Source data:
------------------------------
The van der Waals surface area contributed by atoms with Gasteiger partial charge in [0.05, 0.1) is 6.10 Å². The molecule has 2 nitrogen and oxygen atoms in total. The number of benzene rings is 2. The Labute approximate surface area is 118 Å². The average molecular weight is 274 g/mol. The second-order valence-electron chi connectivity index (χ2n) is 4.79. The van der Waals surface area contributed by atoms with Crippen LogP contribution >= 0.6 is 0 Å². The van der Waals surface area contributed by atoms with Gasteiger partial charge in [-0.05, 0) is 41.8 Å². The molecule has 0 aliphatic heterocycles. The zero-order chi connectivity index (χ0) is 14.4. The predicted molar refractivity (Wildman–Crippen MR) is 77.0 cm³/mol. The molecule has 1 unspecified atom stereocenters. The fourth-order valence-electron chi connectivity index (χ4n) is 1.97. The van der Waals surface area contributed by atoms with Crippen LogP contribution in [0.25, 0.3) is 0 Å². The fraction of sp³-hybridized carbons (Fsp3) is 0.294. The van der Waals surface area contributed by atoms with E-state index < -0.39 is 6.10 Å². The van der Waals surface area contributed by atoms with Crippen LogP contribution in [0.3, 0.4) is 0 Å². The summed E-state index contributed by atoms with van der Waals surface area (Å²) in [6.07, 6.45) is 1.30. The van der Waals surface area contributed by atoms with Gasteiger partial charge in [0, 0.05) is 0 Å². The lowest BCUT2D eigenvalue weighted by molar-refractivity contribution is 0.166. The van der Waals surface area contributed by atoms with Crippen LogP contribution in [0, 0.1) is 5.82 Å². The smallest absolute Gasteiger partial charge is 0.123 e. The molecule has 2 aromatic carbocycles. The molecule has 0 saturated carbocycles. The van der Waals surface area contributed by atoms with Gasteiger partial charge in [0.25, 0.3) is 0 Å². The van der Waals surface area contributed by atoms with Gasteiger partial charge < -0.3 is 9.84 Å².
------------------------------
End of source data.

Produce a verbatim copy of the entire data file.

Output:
The van der Waals surface area contributed by atoms with Gasteiger partial charge in [0.05, 0.1) is 6.10 Å². The molecule has 2 nitrogen and oxygen atoms in total. The number of benzene rings is 2. The Labute approximate surface area is 118 Å². The average molecular weight is 274 g/mol. The second-order valence-electron chi connectivity index (χ2n) is 4.79. The van der Waals surface area contributed by atoms with Crippen LogP contribution >= 0.6 is 0 Å². The van der Waals surface area contributed by atoms with Gasteiger partial charge in [-0.05, 0) is 41.8 Å². The molecule has 0 aliphatic heterocycles. The zero-order chi connectivity index (χ0) is 14.4. The predicted molar refractivity (Wildman–Crippen MR) is 77.0 cm³/mol. The molecule has 1 unspecified atom stereocenters. The fourth-order valence-electron chi connectivity index (χ4n) is 1.97. The van der Waals surface area contributed by atoms with Crippen LogP contribution in [0.25, 0.3) is 0 Å². The fraction of sp³-hybridized carbons (Fsp3) is 0.294. The van der Waals surface area contributed by atoms with E-state index < -0.39 is 6.10 Å². The van der Waals surface area contributed by atoms with Crippen LogP contribution in [0.3, 0.4) is 0 Å². The summed E-state index contributed by atoms with van der Waals surface area (Å²) in [6.07, 6.45) is 1.30. The van der Waals surface area contributed by atoms with Gasteiger partial charge in [0, 0.05) is 0 Å². The lowest BCUT2D eigenvalue weighted by molar-refractivity contribution is 0.166. The van der Waals surface area contributed by atoms with Crippen LogP contribution in [0, 0.1) is 5.82 Å². The smallest absolute Gasteiger partial charge is 0.123 e. The molecule has 2 aromatic carbocycles. The molecule has 0 saturated carbocycles. The van der Waals surface area contributed by atoms with Gasteiger partial charge in [0.25, 0.3) is 0 Å². The van der Waals surface area contributed by atoms with Gasteiger partial charge < -0.3 is 9.84 Å².